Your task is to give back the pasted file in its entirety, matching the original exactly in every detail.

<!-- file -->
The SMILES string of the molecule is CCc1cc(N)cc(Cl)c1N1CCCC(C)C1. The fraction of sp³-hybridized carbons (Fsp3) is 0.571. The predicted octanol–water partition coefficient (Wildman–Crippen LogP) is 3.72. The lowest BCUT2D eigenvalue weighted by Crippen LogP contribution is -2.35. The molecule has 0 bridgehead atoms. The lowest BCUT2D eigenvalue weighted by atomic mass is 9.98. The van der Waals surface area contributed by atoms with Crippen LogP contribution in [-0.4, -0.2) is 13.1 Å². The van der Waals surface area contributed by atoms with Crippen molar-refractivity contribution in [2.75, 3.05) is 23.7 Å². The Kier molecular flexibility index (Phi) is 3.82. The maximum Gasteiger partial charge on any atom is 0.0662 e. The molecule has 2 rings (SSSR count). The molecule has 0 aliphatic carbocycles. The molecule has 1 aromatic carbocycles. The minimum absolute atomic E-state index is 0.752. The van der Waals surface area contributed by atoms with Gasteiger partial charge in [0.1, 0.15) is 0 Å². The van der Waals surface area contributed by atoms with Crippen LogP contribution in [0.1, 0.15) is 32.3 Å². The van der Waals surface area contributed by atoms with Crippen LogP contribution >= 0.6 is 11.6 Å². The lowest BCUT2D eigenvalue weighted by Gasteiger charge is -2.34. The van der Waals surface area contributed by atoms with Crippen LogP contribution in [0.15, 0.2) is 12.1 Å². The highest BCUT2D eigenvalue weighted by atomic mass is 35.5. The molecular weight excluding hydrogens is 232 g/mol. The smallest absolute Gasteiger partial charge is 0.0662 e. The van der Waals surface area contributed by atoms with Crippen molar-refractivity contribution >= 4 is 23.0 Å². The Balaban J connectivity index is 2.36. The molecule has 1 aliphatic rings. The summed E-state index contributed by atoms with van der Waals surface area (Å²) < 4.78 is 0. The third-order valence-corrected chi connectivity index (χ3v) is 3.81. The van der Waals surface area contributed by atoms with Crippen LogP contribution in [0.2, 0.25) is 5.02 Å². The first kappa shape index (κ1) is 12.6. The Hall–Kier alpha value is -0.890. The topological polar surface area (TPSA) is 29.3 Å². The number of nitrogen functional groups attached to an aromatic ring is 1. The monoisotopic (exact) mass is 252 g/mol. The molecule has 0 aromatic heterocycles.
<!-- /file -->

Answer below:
The SMILES string of the molecule is CCc1cc(N)cc(Cl)c1N1CCCC(C)C1. The fraction of sp³-hybridized carbons (Fsp3) is 0.571. The predicted octanol–water partition coefficient (Wildman–Crippen LogP) is 3.72. The lowest BCUT2D eigenvalue weighted by Crippen LogP contribution is -2.35. The molecule has 0 bridgehead atoms. The lowest BCUT2D eigenvalue weighted by atomic mass is 9.98. The van der Waals surface area contributed by atoms with Crippen LogP contribution in [-0.4, -0.2) is 13.1 Å². The van der Waals surface area contributed by atoms with Crippen molar-refractivity contribution in [2.75, 3.05) is 23.7 Å². The Kier molecular flexibility index (Phi) is 3.82. The maximum Gasteiger partial charge on any atom is 0.0662 e. The molecule has 2 rings (SSSR count). The molecule has 0 aliphatic carbocycles. The molecule has 1 aromatic carbocycles. The minimum absolute atomic E-state index is 0.752. The van der Waals surface area contributed by atoms with Gasteiger partial charge in [0.1, 0.15) is 0 Å². The van der Waals surface area contributed by atoms with Crippen LogP contribution in [0.1, 0.15) is 32.3 Å². The van der Waals surface area contributed by atoms with Crippen LogP contribution >= 0.6 is 11.6 Å². The lowest BCUT2D eigenvalue weighted by Gasteiger charge is -2.34. The van der Waals surface area contributed by atoms with Crippen LogP contribution in [0.15, 0.2) is 12.1 Å². The highest BCUT2D eigenvalue weighted by atomic mass is 35.5. The molecular weight excluding hydrogens is 232 g/mol. The smallest absolute Gasteiger partial charge is 0.0662 e. The van der Waals surface area contributed by atoms with Crippen molar-refractivity contribution >= 4 is 23.0 Å². The Balaban J connectivity index is 2.36. The molecule has 1 aliphatic rings. The summed E-state index contributed by atoms with van der Waals surface area (Å²) < 4.78 is 0. The third-order valence-corrected chi connectivity index (χ3v) is 3.81. The van der Waals surface area contributed by atoms with Crippen LogP contribution in [0.2, 0.25) is 5.02 Å². The first kappa shape index (κ1) is 12.6. The Hall–Kier alpha value is -0.890. The topological polar surface area (TPSA) is 29.3 Å². The number of nitrogen functional groups attached to an aromatic ring is 1. The monoisotopic (exact) mass is 252 g/mol. The molecule has 0 aromatic heterocycles.